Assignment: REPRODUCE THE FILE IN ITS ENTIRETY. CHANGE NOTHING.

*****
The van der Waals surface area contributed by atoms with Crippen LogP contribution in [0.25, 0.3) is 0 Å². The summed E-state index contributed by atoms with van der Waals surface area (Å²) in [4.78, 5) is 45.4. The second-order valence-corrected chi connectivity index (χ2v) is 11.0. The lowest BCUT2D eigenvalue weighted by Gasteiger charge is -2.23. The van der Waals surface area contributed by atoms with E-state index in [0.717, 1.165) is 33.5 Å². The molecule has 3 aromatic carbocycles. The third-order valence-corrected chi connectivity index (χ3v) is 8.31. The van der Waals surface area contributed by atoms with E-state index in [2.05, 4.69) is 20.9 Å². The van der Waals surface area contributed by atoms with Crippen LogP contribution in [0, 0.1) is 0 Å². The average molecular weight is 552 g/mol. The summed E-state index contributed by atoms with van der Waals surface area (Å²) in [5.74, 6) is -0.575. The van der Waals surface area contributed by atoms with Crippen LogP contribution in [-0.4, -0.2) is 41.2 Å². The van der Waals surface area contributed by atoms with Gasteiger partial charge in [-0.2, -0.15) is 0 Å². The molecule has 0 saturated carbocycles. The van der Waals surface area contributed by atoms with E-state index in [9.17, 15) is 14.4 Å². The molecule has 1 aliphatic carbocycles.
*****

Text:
The van der Waals surface area contributed by atoms with Crippen LogP contribution in [0.25, 0.3) is 0 Å². The summed E-state index contributed by atoms with van der Waals surface area (Å²) in [4.78, 5) is 45.4. The second-order valence-corrected chi connectivity index (χ2v) is 11.0. The lowest BCUT2D eigenvalue weighted by Gasteiger charge is -2.23. The van der Waals surface area contributed by atoms with E-state index in [0.717, 1.165) is 33.5 Å². The molecule has 3 aromatic carbocycles. The third-order valence-corrected chi connectivity index (χ3v) is 8.31. The van der Waals surface area contributed by atoms with E-state index in [2.05, 4.69) is 20.9 Å². The van der Waals surface area contributed by atoms with Crippen LogP contribution in [0, 0.1) is 0 Å². The average molecular weight is 552 g/mol. The summed E-state index contributed by atoms with van der Waals surface area (Å²) in [5.74, 6) is -0.575. The van der Waals surface area contributed by atoms with Crippen LogP contribution in [-0.4, -0.2) is 41.2 Å². The van der Waals surface area contributed by atoms with Gasteiger partial charge in [-0.2, -0.15) is 0 Å². The molecule has 0 saturated carbocycles. The van der Waals surface area contributed by atoms with E-state index in [9.17, 15) is 14.4 Å². The molecule has 1 aliphatic carbocycles.